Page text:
Nav: Home

Study shows increased risk of breast cancer in transgender women

May 14, 2019

Transgender women (male sex assigned at birth, female gender identity) using hormone treatment show an increased risk of breast cancer compared with the general male population, finds a large Dutch study published by The BMJ today.

The findings also show that transgender men (female sex assigned at birth, male gender identity) had a lower risk compared with the general female population.

Although the risk in transgender women increased during a relatively short duration of hormone treatment, it is still lower than the general female population.

As such, the researchers say the absolute risk of breast cancer in transgender people remains lower that in the general female population, and therefore current breast cancer screening guidelines are sufficient for transgender people using hormone treatment.

Transgender people experience an incongruence between the sex assigned to them at birth and their experienced or expressed gender, and can receive hormone treatment to induce desired physical changes.

Previous studies have shown that hormone replacement therapy (HRT) increases the risk of breast cancer in postmenopausal women, which could suggest a similarly increased risk in trans women receiving hormone treatment. But information about the risk of breast cancer in transgender people is currently limited.

So a research team, led by Professor Martin den Heijer at the University Medical Centre in Amsterdam, investigated the incidence and characteristics of breast cancer in transgender people receiving hormone treatment, compared with the general Dutch population.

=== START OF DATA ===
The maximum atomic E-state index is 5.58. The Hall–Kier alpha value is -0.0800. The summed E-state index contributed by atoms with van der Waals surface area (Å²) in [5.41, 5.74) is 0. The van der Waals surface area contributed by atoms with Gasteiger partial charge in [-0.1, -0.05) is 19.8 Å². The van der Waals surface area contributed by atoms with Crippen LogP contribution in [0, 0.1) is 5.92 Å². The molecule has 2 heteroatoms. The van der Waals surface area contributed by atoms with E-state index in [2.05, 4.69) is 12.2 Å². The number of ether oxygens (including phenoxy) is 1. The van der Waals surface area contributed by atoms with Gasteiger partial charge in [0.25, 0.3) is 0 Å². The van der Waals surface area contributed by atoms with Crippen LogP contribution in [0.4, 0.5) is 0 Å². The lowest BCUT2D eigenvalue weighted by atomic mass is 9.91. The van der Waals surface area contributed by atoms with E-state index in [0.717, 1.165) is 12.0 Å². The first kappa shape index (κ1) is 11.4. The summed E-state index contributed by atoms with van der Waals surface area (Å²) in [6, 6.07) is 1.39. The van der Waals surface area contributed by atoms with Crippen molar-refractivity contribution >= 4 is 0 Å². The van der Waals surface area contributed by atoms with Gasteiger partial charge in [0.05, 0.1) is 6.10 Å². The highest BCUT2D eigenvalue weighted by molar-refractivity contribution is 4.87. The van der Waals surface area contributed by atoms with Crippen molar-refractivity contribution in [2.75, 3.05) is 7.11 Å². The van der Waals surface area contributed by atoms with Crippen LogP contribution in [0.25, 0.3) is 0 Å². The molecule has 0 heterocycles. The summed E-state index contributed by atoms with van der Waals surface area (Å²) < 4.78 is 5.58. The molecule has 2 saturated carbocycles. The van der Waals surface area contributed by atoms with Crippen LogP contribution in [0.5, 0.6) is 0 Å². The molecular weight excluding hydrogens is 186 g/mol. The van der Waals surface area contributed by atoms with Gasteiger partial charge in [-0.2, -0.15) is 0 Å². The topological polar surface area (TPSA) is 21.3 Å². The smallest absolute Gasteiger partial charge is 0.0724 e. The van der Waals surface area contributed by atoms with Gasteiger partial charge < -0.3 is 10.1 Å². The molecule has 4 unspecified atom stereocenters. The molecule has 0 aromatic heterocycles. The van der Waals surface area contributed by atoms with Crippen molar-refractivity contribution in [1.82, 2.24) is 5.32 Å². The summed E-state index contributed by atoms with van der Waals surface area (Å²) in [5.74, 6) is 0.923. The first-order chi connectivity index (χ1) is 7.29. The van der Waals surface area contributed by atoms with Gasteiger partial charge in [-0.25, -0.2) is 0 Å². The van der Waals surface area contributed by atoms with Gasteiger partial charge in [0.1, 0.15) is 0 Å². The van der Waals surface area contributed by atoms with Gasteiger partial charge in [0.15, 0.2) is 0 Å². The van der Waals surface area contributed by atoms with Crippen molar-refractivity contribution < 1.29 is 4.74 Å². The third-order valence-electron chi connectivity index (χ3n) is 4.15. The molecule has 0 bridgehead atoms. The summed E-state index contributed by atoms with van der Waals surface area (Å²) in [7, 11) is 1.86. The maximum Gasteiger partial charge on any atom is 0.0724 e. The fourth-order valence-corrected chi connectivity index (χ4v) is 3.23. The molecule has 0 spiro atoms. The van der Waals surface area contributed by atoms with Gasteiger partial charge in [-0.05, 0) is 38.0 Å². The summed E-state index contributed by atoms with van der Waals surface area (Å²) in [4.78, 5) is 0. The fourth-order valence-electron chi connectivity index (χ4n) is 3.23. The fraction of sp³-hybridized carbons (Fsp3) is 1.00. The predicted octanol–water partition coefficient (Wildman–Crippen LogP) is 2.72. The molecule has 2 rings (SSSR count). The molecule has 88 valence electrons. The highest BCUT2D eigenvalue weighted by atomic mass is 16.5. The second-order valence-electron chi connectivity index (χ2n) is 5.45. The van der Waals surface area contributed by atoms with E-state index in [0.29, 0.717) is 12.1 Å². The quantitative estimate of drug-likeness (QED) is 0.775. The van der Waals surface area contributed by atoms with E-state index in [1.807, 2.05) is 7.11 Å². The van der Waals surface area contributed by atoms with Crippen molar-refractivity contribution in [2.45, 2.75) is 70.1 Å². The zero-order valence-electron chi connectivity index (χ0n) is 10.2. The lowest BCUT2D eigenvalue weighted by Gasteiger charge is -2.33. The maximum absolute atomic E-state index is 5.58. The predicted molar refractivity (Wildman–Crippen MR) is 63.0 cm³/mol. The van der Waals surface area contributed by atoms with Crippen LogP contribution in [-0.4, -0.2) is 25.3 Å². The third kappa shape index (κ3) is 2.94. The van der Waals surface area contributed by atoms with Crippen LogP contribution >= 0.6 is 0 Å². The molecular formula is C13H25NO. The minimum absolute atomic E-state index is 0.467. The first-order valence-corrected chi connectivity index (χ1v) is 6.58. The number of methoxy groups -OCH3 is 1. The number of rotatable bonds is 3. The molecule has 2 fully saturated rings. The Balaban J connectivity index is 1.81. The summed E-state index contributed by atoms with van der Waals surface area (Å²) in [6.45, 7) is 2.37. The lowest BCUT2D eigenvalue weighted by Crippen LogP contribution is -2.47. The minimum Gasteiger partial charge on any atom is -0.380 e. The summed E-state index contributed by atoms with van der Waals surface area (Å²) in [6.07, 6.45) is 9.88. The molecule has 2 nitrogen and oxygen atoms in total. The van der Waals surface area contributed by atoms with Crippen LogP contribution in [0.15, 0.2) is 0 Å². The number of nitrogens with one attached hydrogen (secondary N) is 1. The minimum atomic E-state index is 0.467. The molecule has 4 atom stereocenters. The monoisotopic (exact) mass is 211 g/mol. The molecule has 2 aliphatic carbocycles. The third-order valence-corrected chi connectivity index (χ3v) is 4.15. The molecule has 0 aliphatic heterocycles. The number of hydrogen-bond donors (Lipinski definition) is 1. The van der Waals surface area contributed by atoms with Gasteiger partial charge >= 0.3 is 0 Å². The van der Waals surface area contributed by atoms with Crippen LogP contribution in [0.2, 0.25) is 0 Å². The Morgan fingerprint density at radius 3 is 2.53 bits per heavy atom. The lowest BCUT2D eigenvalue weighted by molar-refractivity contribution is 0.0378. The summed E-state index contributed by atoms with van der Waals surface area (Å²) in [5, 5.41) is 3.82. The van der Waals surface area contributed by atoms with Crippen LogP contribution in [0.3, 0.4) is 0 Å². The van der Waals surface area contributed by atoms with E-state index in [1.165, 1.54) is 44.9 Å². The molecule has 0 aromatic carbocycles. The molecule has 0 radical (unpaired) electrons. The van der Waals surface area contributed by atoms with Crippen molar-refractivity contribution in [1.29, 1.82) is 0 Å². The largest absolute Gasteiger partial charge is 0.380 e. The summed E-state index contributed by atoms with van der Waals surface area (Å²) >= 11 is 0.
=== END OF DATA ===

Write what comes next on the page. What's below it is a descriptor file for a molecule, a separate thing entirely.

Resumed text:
The study included 2,260 trans women and 1,229 trans men receiving gender affirming hormone treatment at a specialist clinic in Amsterdam between 1972 and 2016. National medical records were used to identify breast cancer cases.

Average age at the start of hormone treatment was 31 years for trans women and 23 for trans men. Average treatment time was 13 years for trans women and 8 years for trans men.

Of the 2,260 trans women, 15 cases of invasive breast cancer were diagnosed at an average age of 50 years and after an average 18 years of hormone treatment.

This was higher than the general male population whose gender identity matches the sex they were assigned at birth (cisgender men), but lower than the general female population (cisgender women).

In 1,229 trans men, four cases of invasive breast cancer were identified at an average age of 47 years and after an average 15 years of hormone treatment. This was lower than expected compared with cisgender women.

Despite the large sample size, this is an observational study, and as such, can't establish cause, and the researchers point to some limitations, including missing or incomplete data about type of hormone use, family history, genetic mutations, tobacco and alcohol use, and body mass index.

Based on this study, the authors conclude that "the absolute overall risk of breast cancer in transgender people remains low and therefore it seems sufficient for transgender people using hormone treatment to follow screening guidelines as for cisgender people."

As the risk of breast cancer in trans women increased during a relatively short duration of hormone treatment, they suggest "it would be worthwhile for future studies to investigate in more detail the cause of breast cancer in transgender people receiving hormone treatment."


Related Breast Cancer Articles:

Does MRI plus mammography improve detection of new breast cancer after breast conservation therapy?